Confession: I’m in the middle of a six-week, online productivity course by Dean Wesley Smith. And, y’all. It. Is. Amazing. I am getting so much out of this. Learning about my process allows so many wicked insights. Writers, you should think about taking this course—it’s worth it.

Have you guys read CHARLOTTE’S STORY by Laura Benedict? Have you?? It’s a rich, immersive read. And all of these people think so too!

And here’s the rundown from my neck of the woods:

What Lies Behind mass market paperback

It’s book release time! Do you need something to read during Thanksgiving while Aunt Mabel drones on again about her pet snake, Fluffy? The mass market paperback of WHAT LIES BEHIND comes out on Tuesday, and that might be a good distraction for you. And it’s only $7.99!

On the Tao, I got to chat with my brilliant and lovely friend, debut novelist Dana Chamblee Carpenter, about her new historical thriller, BOHEMIAN GOSPEL. This book thoroughly surprised me—and I couldn’t read it at night, you guys.

Here’s a sneak peek of my interview for A WORD ON WORDS with my longtime friend, novelist David Bell. We didn’t have fun. At all. Come to the website to see today’s show! #keepreading

The Wine Vixen

You’ve got enough choices to make without having to stress over the wine offering. Look no further, folks: The Wine Vixen’s got a Holiday Wine Guide for all your serving and gifting needs.

Two Tales Press

Black Friday is coming, folks. If you’d like some cheap reads this holiday season, check out Two Tales Press that day for some hefty ebook sales!

Did you know that I round up the daily news from the publishing world on my website? It’s a great one stop news source if you’re in a hurry. Check it out here!

That’s all from me this week. Have a fun and blessed Thanksgiving (are you chickens cannibals if you eat fellow poultry?), and I’ll see you soon!



Via: JT Ellison


Nanowrimo: Act II:2 Questions and Prompts

By noreply@blogger.com (Alexandra Sokoloff)


STEALING HOLLYWOOD print, all countries  


Writing Love is a shorter version of the workbook, using examples from love stories, romantic suspense, and romantic comedy – available in e formats for just $2.99.

Smashwords (includes online viewing and pdf file)


Barnes & Noble/Nook

Amazon UK

Amazon DE

You can also sign up to get free movie breakdowns here:


Via: Alexandra Sokoloff


11.19.15 - 7(ish) Minutes With... Dana Chamblee Carpenter

By JT Ellison

Dana Carpenter is brilliant. There, I said it. Brilliant, and beautiful, and funny and fun. She’s the whole package, with a wicked imagination to boot. We met several years ago at a Nashville writers lunch, and our paths continued crossing until they were intertwined into a genuine friendship. And then Dana birthed a beautiful baby book. I was so excited to read it, because—FRIEND—and then . . . It is so rare for a book to surprise me—any book—but BOHEMIAN GOSPEL blew me away. An assured and exquisite debut, the story, the characters—it’s NOT what you think, I will guarantee you that. I can’t talk anymore about the book without giving it away. Suffice it to say, I was shocked this was Dana’s debut, and I can’t recommend it highly enough.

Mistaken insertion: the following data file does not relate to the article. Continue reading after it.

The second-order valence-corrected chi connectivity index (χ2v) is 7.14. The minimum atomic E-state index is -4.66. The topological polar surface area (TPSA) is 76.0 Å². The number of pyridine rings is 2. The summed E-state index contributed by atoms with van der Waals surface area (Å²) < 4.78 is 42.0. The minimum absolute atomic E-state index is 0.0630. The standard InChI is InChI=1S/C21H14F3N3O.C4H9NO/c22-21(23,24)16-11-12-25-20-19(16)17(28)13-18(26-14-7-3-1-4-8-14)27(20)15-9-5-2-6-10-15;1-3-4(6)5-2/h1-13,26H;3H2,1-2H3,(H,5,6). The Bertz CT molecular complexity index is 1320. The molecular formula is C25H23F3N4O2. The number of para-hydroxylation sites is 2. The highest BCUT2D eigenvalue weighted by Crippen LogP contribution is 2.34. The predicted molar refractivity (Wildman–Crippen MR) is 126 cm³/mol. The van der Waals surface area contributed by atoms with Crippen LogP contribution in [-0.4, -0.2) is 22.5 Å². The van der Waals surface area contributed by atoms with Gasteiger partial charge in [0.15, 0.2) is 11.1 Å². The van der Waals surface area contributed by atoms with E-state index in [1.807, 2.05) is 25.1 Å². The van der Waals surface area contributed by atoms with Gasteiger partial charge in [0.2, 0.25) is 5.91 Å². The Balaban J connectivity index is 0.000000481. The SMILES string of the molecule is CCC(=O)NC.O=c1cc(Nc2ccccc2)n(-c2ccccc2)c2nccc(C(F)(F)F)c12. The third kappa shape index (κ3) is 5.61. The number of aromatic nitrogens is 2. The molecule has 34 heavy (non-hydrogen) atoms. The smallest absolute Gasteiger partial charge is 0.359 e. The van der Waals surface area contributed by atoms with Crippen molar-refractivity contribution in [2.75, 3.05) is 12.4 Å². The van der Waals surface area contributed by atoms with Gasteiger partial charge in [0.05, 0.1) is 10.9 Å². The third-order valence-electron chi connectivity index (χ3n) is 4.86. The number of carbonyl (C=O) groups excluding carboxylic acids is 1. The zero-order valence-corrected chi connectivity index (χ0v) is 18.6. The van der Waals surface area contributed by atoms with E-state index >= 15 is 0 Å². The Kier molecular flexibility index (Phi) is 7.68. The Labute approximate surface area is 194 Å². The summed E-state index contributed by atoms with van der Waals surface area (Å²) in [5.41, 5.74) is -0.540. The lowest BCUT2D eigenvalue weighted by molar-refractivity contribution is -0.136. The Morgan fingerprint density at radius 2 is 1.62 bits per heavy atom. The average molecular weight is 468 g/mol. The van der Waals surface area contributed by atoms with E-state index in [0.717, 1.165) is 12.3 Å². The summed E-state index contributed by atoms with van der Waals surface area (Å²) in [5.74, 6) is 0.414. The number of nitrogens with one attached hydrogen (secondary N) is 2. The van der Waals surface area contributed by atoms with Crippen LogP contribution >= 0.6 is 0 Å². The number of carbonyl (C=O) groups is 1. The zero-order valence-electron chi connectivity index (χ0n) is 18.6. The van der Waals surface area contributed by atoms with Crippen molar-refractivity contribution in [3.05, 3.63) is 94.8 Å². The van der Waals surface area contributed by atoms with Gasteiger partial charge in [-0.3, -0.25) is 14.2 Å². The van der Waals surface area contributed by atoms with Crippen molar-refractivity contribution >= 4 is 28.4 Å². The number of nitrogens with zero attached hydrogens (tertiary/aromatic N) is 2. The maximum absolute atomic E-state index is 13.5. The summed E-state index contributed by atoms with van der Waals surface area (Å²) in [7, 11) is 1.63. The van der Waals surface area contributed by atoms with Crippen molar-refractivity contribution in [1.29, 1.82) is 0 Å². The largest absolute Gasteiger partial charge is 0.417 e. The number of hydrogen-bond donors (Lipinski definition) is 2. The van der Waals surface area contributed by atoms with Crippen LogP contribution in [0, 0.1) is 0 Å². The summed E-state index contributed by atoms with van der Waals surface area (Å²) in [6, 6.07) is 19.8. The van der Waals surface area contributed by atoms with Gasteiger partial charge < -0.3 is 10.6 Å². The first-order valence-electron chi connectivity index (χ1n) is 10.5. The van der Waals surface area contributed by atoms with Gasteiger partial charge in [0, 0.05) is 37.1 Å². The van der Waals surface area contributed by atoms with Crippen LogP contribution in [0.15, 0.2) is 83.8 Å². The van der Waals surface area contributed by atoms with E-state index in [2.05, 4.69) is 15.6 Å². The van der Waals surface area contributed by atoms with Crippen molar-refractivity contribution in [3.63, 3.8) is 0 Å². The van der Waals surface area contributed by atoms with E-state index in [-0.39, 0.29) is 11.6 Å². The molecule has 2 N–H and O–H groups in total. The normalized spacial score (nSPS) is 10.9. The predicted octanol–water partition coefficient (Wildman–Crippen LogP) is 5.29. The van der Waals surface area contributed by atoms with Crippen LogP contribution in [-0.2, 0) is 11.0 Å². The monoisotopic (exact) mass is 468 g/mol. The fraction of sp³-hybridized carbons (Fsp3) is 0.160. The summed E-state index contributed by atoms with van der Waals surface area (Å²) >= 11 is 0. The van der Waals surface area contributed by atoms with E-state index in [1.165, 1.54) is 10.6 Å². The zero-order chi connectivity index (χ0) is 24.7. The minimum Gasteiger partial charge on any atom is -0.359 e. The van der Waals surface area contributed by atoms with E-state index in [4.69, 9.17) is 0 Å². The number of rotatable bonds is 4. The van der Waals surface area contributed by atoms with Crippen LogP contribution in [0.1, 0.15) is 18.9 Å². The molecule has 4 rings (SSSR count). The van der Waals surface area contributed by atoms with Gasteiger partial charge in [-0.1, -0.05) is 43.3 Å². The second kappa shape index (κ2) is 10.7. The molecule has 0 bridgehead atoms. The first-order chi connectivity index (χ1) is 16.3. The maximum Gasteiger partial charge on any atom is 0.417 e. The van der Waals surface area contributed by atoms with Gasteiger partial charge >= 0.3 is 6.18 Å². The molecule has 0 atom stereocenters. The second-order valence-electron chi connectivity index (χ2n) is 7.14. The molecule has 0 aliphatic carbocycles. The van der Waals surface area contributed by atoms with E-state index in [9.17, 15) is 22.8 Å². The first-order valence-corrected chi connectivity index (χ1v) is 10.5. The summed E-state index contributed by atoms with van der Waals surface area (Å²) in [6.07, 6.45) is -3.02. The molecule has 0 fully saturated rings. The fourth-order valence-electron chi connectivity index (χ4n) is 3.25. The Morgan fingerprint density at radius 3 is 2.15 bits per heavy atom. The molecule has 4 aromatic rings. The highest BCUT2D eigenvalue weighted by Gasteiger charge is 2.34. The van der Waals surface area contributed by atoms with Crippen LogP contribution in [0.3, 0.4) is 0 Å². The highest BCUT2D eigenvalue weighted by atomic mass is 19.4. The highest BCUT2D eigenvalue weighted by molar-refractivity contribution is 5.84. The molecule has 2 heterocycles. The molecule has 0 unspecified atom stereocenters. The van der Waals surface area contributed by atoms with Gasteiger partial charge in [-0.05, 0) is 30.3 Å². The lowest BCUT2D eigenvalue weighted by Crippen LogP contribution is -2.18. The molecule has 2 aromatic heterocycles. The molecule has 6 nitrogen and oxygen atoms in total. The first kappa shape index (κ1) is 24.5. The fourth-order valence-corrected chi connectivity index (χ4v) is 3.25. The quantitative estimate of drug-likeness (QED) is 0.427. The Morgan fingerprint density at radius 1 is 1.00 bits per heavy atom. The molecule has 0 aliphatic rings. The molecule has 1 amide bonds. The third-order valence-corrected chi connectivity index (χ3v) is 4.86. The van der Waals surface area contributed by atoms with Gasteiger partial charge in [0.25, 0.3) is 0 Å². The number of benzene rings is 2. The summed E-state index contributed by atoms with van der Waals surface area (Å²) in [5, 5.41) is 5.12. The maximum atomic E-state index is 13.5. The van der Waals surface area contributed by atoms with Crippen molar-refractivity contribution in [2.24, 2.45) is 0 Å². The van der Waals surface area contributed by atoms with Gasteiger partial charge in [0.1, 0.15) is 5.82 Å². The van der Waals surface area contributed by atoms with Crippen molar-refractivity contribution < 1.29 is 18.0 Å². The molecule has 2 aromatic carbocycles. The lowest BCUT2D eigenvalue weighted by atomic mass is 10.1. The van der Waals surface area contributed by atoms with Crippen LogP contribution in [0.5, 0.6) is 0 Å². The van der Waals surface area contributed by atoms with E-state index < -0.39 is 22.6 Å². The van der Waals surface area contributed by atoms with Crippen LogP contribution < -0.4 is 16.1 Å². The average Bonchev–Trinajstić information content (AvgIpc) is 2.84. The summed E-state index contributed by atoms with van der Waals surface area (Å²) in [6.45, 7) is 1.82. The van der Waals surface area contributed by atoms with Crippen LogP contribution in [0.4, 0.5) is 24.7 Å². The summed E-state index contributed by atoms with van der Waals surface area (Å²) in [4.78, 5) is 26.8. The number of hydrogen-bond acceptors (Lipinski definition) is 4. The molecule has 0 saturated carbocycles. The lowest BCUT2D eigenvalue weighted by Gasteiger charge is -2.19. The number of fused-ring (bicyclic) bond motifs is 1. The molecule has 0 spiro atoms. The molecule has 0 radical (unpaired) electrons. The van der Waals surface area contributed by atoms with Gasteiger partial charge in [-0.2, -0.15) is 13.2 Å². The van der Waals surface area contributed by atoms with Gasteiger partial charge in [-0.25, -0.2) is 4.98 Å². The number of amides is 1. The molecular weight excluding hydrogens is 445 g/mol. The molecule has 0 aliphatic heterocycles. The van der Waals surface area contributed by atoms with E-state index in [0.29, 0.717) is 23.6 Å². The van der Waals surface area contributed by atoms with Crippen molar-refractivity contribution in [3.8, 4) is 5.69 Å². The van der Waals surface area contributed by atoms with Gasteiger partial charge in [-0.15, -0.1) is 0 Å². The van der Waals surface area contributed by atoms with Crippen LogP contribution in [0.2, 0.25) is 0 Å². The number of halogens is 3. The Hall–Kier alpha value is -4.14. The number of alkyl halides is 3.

I had the great pleasure of interviewing Dana in person at Parnassus Books last weekend. I’m thrilled to share her in print today. Take it away, Dana!


BOHEMIAN GOSPEL is your debut novel—congratulations, by the way! Publisher’s Weekly called it “a deliciously creepy debut,” which I just loved. Fill in readers on what BOHEMIAN GOSPEL is all about.

Thank you! It all still feels a little unreal.

Ok, so about BOHEMIAN GOSPEL—We have a girl, Mouse, who has grown up in an abbey in 13th century Bohemia. Mouse has no idea who her family was/is, and she has a slew of unusual abilities that scare most people, even her. She thinks she’s been given these abilities for a reason—she just doesn’t know what that reason is. Then Ottakar, the young king of Bohemia, shows up at the abbey wounded, dying, and it’s up to Mouse to save him.

And to figure out who’s trying to kill him.

She heads off to the royal court at Prague, and the deeper she gets sucked into the deadly intrigue there, the darker things get, and the closer she gets to discovering her destiny. Which is anything BUT what she’d expected.

How did you come up with this story? Was there anything in particular that inspired you?

Mouse came to me. I saw her so clearly it felt like my own memory. She was looking out over a battlefield, toward one soldier in particular, and her face was this vivid mix of anger and sadness and determination. I felt all that with her. And I had to know why she was angry and sad and what she was dead-set on doing. I had to know who she was and where and when she was.

From beautiful landscapes and natural healing practices to religion and rich historical details, you make 13th century Bohemia come alive for 21st century readers—that’s no small task. What kinds of research did you do for this book? You must have done tons.

Oh yeah, I spent the better part of a year learning everything I could about the 13th century and Bohemia and medieval medicine. I might be able to save your life if we’re ever stuck out in the woods and you’re wounded—a few herbs and some spit and you’re good to go. And I’ve taken the virtual tour of Prague castle so many times I’m pretty sure I could navigate the place blindfolded. At first I felt a little weird when people would ask me if I’d ever been to Prague and I had to say no (though I sure do mean to get there some day!), but then I realized that I can never go to Mouse’s Prague castle anyway. It doesn’t exist anymore. And that sums up the difficulty (and FUN!) of researching this time and period—you have to sift through so much to find what you need and then you get to imagine the rest.